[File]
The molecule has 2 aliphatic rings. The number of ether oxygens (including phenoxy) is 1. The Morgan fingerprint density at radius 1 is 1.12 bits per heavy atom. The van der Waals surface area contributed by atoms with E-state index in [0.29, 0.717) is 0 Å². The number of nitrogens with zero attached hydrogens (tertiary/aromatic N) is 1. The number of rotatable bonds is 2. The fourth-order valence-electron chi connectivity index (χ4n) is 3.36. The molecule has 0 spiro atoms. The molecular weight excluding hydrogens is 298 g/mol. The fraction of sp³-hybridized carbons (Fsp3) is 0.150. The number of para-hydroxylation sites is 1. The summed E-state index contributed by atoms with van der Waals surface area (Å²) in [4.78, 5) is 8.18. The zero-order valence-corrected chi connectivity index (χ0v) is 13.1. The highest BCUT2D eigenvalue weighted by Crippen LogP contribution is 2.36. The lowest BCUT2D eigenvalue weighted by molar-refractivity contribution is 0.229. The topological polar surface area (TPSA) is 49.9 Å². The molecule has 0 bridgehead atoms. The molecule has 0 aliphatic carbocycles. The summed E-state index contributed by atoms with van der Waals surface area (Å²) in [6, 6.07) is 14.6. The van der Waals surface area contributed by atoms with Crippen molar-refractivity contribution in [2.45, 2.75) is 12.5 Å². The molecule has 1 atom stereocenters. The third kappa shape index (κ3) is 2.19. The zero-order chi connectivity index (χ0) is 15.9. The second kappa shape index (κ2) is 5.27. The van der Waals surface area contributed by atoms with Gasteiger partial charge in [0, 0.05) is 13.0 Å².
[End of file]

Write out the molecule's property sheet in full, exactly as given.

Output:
The molecule has 2 aliphatic rings. The number of ether oxygens (including phenoxy) is 1. The Morgan fingerprint density at radius 1 is 1.12 bits per heavy atom. The van der Waals surface area contributed by atoms with E-state index in [0.29, 0.717) is 0 Å². The number of nitrogens with zero attached hydrogens (tertiary/aromatic N) is 1. The number of rotatable bonds is 2. The fourth-order valence-electron chi connectivity index (χ4n) is 3.36. The molecule has 0 spiro atoms. The molecular weight excluding hydrogens is 298 g/mol. The fraction of sp³-hybridized carbons (Fsp3) is 0.150. The number of para-hydroxylation sites is 1. The summed E-state index contributed by atoms with van der Waals surface area (Å²) in [4.78, 5) is 8.18. The zero-order valence-corrected chi connectivity index (χ0v) is 13.1. The highest BCUT2D eigenvalue weighted by Crippen LogP contribution is 2.36. The lowest BCUT2D eigenvalue weighted by molar-refractivity contribution is 0.229. The topological polar surface area (TPSA) is 49.9 Å². The molecule has 0 bridgehead atoms. The molecule has 0 aliphatic carbocycles. The summed E-state index contributed by atoms with van der Waals surface area (Å²) in [6, 6.07) is 14.6. The van der Waals surface area contributed by atoms with Crippen molar-refractivity contribution in [2.45, 2.75) is 12.5 Å². The molecule has 1 atom stereocenters. The third kappa shape index (κ3) is 2.19. The zero-order chi connectivity index (χ0) is 15.9. The second kappa shape index (κ2) is 5.27. The van der Waals surface area contributed by atoms with Gasteiger partial charge in [0, 0.05) is 13.0 Å².